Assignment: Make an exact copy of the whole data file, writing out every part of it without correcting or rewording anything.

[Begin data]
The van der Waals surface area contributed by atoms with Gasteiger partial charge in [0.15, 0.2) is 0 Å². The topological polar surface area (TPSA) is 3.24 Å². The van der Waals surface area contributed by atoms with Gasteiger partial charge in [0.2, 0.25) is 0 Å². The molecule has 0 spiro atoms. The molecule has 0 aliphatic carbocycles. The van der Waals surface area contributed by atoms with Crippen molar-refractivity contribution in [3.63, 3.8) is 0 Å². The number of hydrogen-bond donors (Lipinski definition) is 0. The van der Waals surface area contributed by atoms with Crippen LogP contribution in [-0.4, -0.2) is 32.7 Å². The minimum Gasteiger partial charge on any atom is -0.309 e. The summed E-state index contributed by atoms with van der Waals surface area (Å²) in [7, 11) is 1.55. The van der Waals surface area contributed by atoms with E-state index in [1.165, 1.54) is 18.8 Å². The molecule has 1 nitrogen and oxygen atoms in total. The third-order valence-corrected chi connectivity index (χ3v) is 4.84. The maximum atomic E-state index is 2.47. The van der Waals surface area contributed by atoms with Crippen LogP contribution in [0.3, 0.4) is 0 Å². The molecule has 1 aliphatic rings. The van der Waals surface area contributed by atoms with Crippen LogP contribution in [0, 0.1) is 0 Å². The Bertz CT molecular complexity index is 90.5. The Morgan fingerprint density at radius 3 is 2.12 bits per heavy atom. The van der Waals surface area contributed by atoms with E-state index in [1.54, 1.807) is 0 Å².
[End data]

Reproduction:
The van der Waals surface area contributed by atoms with Gasteiger partial charge in [0.15, 0.2) is 0 Å². The topological polar surface area (TPSA) is 3.24 Å². The van der Waals surface area contributed by atoms with Gasteiger partial charge in [0.2, 0.25) is 0 Å². The molecule has 0 spiro atoms. The molecule has 0 aliphatic carbocycles. The van der Waals surface area contributed by atoms with Crippen molar-refractivity contribution in [3.63, 3.8) is 0 Å². The number of hydrogen-bond donors (Lipinski definition) is 0. The van der Waals surface area contributed by atoms with Crippen LogP contribution in [-0.4, -0.2) is 32.7 Å². The minimum Gasteiger partial charge on any atom is -0.309 e. The summed E-state index contributed by atoms with van der Waals surface area (Å²) in [7, 11) is 1.55. The van der Waals surface area contributed by atoms with E-state index in [1.165, 1.54) is 18.8 Å². The molecule has 1 nitrogen and oxygen atoms in total. The third-order valence-corrected chi connectivity index (χ3v) is 4.84. The maximum atomic E-state index is 2.47. The van der Waals surface area contributed by atoms with Crippen LogP contribution in [0.3, 0.4) is 0 Å². The molecule has 1 aliphatic rings. The van der Waals surface area contributed by atoms with Crippen LogP contribution in [0, 0.1) is 0 Å². The Bertz CT molecular complexity index is 90.5. The Morgan fingerprint density at radius 3 is 2.12 bits per heavy atom. The van der Waals surface area contributed by atoms with E-state index in [1.54, 1.807) is 0 Å².